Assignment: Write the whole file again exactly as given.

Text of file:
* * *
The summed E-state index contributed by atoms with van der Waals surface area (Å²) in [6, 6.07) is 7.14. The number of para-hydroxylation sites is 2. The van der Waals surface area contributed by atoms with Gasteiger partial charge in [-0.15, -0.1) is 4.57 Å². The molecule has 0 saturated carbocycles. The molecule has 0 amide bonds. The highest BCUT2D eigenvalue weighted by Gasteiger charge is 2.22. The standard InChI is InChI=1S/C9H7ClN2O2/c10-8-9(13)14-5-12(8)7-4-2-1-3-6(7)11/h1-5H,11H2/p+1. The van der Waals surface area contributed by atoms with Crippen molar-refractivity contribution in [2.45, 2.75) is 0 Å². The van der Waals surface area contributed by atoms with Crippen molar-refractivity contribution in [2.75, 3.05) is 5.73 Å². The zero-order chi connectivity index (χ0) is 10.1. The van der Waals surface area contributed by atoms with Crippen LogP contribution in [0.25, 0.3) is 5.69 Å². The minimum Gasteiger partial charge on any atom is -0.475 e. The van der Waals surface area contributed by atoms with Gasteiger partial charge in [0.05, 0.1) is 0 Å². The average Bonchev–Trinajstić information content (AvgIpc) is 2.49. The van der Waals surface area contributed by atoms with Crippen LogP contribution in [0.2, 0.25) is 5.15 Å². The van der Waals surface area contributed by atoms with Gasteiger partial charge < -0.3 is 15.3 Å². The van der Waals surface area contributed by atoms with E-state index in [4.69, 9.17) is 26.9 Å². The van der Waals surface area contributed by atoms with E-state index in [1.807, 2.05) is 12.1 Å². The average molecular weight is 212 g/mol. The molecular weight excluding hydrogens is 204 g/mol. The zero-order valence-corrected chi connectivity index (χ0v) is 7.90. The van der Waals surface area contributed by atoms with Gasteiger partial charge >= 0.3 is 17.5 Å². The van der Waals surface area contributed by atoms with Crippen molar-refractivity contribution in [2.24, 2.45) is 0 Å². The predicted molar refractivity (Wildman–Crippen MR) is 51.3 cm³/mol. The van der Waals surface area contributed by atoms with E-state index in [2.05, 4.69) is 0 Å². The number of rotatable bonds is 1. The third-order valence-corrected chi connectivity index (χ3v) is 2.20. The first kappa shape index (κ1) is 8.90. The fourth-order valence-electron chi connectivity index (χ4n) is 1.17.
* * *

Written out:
The summed E-state index contributed by atoms with van der Waals surface area (Å²) in [6, 6.07) is 7.14. The number of para-hydroxylation sites is 2. The van der Waals surface area contributed by atoms with Gasteiger partial charge in [-0.15, -0.1) is 4.57 Å². The molecule has 0 saturated carbocycles. The molecule has 0 amide bonds. The highest BCUT2D eigenvalue weighted by Gasteiger charge is 2.22. The standard InChI is InChI=1S/C9H7ClN2O2/c10-8-9(13)14-5-12(8)7-4-2-1-3-6(7)11/h1-5H,11H2/p+1. The van der Waals surface area contributed by atoms with Crippen molar-refractivity contribution in [2.45, 2.75) is 0 Å². The van der Waals surface area contributed by atoms with Crippen molar-refractivity contribution in [2.75, 3.05) is 5.73 Å². The zero-order chi connectivity index (χ0) is 10.1. The van der Waals surface area contributed by atoms with Crippen LogP contribution in [0.25, 0.3) is 5.69 Å². The minimum Gasteiger partial charge on any atom is -0.475 e. The van der Waals surface area contributed by atoms with Gasteiger partial charge in [0.05, 0.1) is 0 Å². The average Bonchev–Trinajstić information content (AvgIpc) is 2.49. The van der Waals surface area contributed by atoms with Crippen LogP contribution in [0.2, 0.25) is 5.15 Å². The van der Waals surface area contributed by atoms with Gasteiger partial charge < -0.3 is 15.3 Å². The van der Waals surface area contributed by atoms with E-state index in [4.69, 9.17) is 26.9 Å². The van der Waals surface area contributed by atoms with E-state index in [1.807, 2.05) is 12.1 Å². The average molecular weight is 212 g/mol. The molecular weight excluding hydrogens is 204 g/mol. The zero-order valence-corrected chi connectivity index (χ0v) is 7.90. The van der Waals surface area contributed by atoms with Gasteiger partial charge >= 0.3 is 17.5 Å². The van der Waals surface area contributed by atoms with Crippen molar-refractivity contribution in [2.24, 2.45) is 0 Å². The predicted molar refractivity (Wildman–Crippen MR) is 51.3 cm³/mol. The van der Waals surface area contributed by atoms with E-state index in [2.05, 4.69) is 0 Å². The number of rotatable bonds is 1. The third-order valence-corrected chi connectivity index (χ3v) is 2.20. The first kappa shape index (κ1) is 8.90. The fourth-order valence-electron chi connectivity index (χ4n) is 1.17.